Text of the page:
• Alternatively, consider options such as one paid day per year per employee, so they can go and volunteer for a charity close to their heart. This way, employees gain fulfilment, and your business can have a positive impact on a wide range of social issues.

Unsure where to start? Gain valuable employee insights through EVE

So, we’ve gone through a few steps you can take to ensure your values align with your employees’ values. But how do you get started?

This is where Conversational AI comes in. We use our Conversational AI companion, EVE, to chat with your employees to assess:

  • Whether employees understand and align with your values
  • How your brand and management team embody these values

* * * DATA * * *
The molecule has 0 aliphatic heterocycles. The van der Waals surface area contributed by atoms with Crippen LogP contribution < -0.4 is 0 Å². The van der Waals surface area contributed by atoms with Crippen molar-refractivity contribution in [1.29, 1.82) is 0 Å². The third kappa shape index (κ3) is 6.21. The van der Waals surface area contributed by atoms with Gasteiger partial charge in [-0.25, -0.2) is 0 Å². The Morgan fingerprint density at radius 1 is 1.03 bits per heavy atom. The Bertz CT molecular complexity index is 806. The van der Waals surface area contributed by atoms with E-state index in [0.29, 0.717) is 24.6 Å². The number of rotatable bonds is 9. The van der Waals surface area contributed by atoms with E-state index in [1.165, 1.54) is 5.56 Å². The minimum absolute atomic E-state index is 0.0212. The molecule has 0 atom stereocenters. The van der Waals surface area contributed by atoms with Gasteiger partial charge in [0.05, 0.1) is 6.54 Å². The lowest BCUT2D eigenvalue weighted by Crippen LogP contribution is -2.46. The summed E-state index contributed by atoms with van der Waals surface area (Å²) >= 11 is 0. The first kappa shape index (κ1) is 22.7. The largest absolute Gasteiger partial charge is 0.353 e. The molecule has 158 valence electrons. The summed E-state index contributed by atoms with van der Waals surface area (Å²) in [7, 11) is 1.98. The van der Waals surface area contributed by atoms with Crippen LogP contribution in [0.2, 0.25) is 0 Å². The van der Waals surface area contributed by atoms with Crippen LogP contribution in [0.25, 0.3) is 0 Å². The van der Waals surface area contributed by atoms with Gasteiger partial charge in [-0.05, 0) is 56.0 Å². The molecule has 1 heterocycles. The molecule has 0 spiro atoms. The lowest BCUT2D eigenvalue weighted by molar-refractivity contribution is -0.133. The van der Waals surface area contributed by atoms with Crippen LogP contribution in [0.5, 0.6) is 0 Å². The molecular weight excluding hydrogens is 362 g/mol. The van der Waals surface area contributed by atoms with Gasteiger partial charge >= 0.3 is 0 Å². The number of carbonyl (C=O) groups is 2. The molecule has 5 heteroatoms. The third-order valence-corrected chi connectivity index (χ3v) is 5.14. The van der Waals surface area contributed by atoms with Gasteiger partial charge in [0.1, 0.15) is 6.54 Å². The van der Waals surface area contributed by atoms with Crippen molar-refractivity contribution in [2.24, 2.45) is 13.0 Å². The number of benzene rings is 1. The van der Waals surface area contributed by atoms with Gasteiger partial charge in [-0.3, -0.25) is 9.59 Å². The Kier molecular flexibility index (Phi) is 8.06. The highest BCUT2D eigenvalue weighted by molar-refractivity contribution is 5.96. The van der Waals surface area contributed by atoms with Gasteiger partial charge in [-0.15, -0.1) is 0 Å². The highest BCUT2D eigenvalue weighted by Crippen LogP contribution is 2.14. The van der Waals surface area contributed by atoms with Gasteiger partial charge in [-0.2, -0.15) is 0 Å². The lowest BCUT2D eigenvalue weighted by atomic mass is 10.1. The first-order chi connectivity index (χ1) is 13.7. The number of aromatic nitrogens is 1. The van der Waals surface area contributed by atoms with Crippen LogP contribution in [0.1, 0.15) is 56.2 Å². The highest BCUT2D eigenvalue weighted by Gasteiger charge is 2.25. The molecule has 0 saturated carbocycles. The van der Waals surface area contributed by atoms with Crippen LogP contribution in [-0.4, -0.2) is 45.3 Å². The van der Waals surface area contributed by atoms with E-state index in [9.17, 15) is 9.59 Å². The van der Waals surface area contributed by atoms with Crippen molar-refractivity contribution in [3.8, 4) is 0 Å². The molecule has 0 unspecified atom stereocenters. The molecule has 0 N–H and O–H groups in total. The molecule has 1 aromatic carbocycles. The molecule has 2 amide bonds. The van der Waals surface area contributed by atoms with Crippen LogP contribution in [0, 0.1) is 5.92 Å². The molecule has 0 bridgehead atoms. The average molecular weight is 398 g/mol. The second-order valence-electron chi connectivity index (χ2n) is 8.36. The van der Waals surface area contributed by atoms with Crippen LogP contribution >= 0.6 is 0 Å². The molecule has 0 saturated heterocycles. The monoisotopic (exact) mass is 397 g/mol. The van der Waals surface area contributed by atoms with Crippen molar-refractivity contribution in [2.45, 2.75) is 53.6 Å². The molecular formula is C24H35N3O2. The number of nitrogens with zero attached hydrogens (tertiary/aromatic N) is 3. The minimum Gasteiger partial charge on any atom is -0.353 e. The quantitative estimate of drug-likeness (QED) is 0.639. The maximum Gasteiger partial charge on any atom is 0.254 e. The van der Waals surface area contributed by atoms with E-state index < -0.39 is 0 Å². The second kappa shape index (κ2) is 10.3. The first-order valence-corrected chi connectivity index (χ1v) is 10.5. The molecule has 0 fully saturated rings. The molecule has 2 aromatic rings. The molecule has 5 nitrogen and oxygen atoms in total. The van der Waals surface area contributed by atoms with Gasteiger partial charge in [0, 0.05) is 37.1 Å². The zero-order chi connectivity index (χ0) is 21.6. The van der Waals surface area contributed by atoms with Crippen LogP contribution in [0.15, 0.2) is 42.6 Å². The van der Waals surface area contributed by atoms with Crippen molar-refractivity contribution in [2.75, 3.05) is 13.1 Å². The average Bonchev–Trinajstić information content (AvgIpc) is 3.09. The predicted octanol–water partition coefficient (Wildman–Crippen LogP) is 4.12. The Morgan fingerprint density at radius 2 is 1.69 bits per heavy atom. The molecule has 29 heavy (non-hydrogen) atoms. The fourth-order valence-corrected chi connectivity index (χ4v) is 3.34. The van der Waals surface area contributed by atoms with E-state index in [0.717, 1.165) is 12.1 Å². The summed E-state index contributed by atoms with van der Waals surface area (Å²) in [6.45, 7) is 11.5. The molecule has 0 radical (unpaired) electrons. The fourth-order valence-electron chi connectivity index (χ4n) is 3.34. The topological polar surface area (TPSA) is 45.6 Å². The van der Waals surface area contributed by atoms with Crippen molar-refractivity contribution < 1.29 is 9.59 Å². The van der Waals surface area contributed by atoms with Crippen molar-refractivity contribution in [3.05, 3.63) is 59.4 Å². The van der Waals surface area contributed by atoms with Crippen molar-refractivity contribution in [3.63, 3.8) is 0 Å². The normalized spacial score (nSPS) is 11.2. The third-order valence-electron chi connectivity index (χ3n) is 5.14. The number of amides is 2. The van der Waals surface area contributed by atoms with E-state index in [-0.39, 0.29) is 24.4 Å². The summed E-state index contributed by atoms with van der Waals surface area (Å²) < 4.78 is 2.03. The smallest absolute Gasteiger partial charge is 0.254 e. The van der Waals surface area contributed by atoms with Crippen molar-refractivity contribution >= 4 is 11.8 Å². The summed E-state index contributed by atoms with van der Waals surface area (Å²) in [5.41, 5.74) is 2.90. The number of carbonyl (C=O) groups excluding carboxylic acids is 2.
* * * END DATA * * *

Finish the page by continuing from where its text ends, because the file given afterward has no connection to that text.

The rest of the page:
• What can be done to better embody these values

Important and real-time employee feedback at scale

EVE is the most advanced Conversational AI chat technology available, providing invaluable insights by chatting with your employees in a human-like way. 

EVE analyses each answer and tailors the following questions based on keywords detected, which means no one gets the same set of questions. This allows you to gain information you wouldn’t otherwise receive in a one-on-one meeting or a traditional survey.

Uncover employee sentiment and values at a quick glance

EVE knows what’s important — because your employees told her. Advanced text analytics methods are used to analyse and visualise employee feedback at scale, including sentiment analysis, text clustering, auto-coding and emotional thematic analytics. EVE presents the insights visually, in an easy and clever way.

Find out more

If you want to objectively see whether your company values are aligned with your employee values, get in touch with our team or send me a message on LinkedIn.